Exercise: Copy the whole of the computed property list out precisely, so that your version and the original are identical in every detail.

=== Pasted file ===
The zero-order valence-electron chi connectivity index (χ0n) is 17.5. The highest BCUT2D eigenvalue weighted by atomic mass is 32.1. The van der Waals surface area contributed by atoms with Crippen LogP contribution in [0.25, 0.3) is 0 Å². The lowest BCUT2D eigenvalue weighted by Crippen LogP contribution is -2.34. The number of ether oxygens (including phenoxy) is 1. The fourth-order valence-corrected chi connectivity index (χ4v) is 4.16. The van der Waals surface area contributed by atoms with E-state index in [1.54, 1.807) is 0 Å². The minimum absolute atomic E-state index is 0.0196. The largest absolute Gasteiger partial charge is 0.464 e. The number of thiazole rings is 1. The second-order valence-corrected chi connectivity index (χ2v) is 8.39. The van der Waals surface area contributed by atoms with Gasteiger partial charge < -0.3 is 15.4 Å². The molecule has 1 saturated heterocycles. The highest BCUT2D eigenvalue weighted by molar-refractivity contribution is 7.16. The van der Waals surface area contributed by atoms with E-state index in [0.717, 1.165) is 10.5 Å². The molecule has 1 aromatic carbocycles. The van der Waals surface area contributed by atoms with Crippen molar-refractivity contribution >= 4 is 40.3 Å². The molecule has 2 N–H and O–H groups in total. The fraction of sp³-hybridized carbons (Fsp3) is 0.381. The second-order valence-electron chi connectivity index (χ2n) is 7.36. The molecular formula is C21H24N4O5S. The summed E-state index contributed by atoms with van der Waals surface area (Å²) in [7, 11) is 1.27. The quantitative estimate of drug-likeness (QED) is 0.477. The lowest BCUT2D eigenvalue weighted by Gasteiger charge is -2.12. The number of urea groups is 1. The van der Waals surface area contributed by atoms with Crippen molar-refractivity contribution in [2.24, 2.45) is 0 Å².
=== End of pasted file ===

The zero-order valence-electron chi connectivity index (χ0n) is 17.5. The highest BCUT2D eigenvalue weighted by atomic mass is 32.1. The van der Waals surface area contributed by atoms with Crippen LogP contribution in [0.25, 0.3) is 0 Å². The lowest BCUT2D eigenvalue weighted by Crippen LogP contribution is -2.34. The number of ether oxygens (including phenoxy) is 1. The fourth-order valence-corrected chi connectivity index (χ4v) is 4.16. The van der Waals surface area contributed by atoms with E-state index in [1.54, 1.807) is 0 Å². The minimum absolute atomic E-state index is 0.0196. The largest absolute Gasteiger partial charge is 0.464 e. The number of thiazole rings is 1. The second-order valence-corrected chi connectivity index (χ2v) is 8.39. The van der Waals surface area contributed by atoms with Gasteiger partial charge < -0.3 is 15.4 Å². The molecule has 1 saturated heterocycles. The highest BCUT2D eigenvalue weighted by molar-refractivity contribution is 7.16. The van der Waals surface area contributed by atoms with E-state index in [0.717, 1.165) is 10.5 Å². The molecule has 1 aromatic carbocycles. The van der Waals surface area contributed by atoms with Crippen molar-refractivity contribution >= 4 is 40.3 Å². The molecule has 2 N–H and O–H groups in total. The fraction of sp³-hybridized carbons (Fsp3) is 0.381. The second-order valence-electron chi connectivity index (χ2n) is 7.36. The molecular formula is C21H24N4O5S. The summed E-state index contributed by atoms with van der Waals surface area (Å²) in [7, 11) is 1.27. The quantitative estimate of drug-likeness (QED) is 0.477. The lowest BCUT2D eigenvalue weighted by Gasteiger charge is -2.12. The number of urea groups is 1. The van der Waals surface area contributed by atoms with Crippen molar-refractivity contribution in [2.24, 2.45) is 0 Å².